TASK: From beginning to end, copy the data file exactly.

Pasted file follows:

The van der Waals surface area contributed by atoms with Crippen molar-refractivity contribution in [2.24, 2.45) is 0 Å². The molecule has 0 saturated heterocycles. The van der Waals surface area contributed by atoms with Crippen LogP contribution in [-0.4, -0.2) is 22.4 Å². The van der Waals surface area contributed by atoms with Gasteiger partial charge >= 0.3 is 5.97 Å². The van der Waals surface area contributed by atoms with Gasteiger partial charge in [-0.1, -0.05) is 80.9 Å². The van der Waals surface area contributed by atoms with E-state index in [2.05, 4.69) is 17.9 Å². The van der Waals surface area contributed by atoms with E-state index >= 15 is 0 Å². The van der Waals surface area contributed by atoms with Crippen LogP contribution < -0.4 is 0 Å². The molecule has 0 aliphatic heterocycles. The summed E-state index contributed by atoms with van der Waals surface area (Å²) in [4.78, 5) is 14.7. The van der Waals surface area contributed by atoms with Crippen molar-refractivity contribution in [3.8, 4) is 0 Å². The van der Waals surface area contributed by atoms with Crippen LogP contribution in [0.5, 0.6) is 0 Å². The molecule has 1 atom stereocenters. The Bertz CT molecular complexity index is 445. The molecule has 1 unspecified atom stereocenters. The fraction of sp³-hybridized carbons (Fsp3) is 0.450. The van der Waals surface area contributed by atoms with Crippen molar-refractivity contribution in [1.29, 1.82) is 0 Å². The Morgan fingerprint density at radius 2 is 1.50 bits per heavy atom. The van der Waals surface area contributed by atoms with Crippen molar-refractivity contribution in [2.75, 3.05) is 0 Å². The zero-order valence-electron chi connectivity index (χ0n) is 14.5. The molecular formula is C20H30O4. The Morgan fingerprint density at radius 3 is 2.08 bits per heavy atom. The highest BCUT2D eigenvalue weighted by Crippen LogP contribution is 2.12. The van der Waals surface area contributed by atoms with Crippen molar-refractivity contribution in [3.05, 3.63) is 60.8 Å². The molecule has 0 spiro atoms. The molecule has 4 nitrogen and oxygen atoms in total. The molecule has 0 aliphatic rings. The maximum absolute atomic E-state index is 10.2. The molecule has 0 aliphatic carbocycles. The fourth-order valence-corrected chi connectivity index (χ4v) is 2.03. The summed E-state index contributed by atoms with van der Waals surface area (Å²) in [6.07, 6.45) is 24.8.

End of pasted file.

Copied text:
The van der Waals surface area contributed by atoms with Crippen molar-refractivity contribution in [2.24, 2.45) is 0 Å². The molecule has 0 saturated heterocycles. The van der Waals surface area contributed by atoms with Crippen LogP contribution in [-0.4, -0.2) is 22.4 Å². The van der Waals surface area contributed by atoms with Gasteiger partial charge >= 0.3 is 5.97 Å². The van der Waals surface area contributed by atoms with Gasteiger partial charge in [-0.1, -0.05) is 80.9 Å². The van der Waals surface area contributed by atoms with E-state index in [2.05, 4.69) is 17.9 Å². The van der Waals surface area contributed by atoms with E-state index >= 15 is 0 Å². The van der Waals surface area contributed by atoms with Crippen LogP contribution < -0.4 is 0 Å². The molecule has 0 aliphatic heterocycles. The summed E-state index contributed by atoms with van der Waals surface area (Å²) in [4.78, 5) is 14.7. The van der Waals surface area contributed by atoms with Crippen molar-refractivity contribution in [3.8, 4) is 0 Å². The van der Waals surface area contributed by atoms with Crippen LogP contribution in [0.5, 0.6) is 0 Å². The molecule has 1 atom stereocenters. The Bertz CT molecular complexity index is 445. The molecule has 1 unspecified atom stereocenters. The fraction of sp³-hybridized carbons (Fsp3) is 0.450. The van der Waals surface area contributed by atoms with Crippen molar-refractivity contribution in [1.29, 1.82) is 0 Å². The Morgan fingerprint density at radius 2 is 1.50 bits per heavy atom. The van der Waals surface area contributed by atoms with Crippen molar-refractivity contribution in [2.75, 3.05) is 0 Å². The zero-order valence-electron chi connectivity index (χ0n) is 14.5. The molecular formula is C20H30O4. The Morgan fingerprint density at radius 3 is 2.08 bits per heavy atom. The highest BCUT2D eigenvalue weighted by Crippen LogP contribution is 2.12. The van der Waals surface area contributed by atoms with Crippen molar-refractivity contribution in [3.05, 3.63) is 60.8 Å². The molecule has 0 spiro atoms. The molecule has 4 nitrogen and oxygen atoms in total. The molecule has 0 aliphatic rings. The maximum absolute atomic E-state index is 10.2. The molecule has 0 aliphatic carbocycles. The fourth-order valence-corrected chi connectivity index (χ4v) is 2.03. The summed E-state index contributed by atoms with van der Waals surface area (Å²) in [6.07, 6.45) is 24.8.